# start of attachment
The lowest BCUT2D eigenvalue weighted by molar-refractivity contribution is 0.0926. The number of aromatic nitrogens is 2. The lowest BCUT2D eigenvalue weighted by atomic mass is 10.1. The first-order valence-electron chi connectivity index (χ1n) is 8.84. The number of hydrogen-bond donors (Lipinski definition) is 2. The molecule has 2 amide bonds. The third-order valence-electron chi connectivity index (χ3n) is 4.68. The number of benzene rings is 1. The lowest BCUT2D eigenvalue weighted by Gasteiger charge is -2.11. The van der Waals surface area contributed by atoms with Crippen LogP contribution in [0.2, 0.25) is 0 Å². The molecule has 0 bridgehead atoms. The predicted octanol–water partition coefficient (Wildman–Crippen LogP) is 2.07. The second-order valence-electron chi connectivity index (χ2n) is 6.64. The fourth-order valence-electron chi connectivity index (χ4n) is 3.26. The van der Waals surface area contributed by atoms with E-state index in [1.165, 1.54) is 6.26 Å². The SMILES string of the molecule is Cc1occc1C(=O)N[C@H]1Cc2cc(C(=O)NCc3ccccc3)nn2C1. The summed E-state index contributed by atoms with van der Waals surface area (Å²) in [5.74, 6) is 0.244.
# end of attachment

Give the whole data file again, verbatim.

The lowest BCUT2D eigenvalue weighted by molar-refractivity contribution is 0.0926. The number of aromatic nitrogens is 2. The lowest BCUT2D eigenvalue weighted by atomic mass is 10.1. The first-order valence-electron chi connectivity index (χ1n) is 8.84. The number of hydrogen-bond donors (Lipinski definition) is 2. The molecule has 2 amide bonds. The third-order valence-electron chi connectivity index (χ3n) is 4.68. The number of benzene rings is 1. The lowest BCUT2D eigenvalue weighted by Gasteiger charge is -2.11. The van der Waals surface area contributed by atoms with Crippen LogP contribution in [0.2, 0.25) is 0 Å². The molecule has 0 bridgehead atoms. The predicted octanol–water partition coefficient (Wildman–Crippen LogP) is 2.07. The second-order valence-electron chi connectivity index (χ2n) is 6.64. The fourth-order valence-electron chi connectivity index (χ4n) is 3.26. The van der Waals surface area contributed by atoms with E-state index in [1.165, 1.54) is 6.26 Å². The SMILES string of the molecule is Cc1occc1C(=O)N[C@H]1Cc2cc(C(=O)NCc3ccccc3)nn2C1. The summed E-state index contributed by atoms with van der Waals surface area (Å²) in [5.74, 6) is 0.244.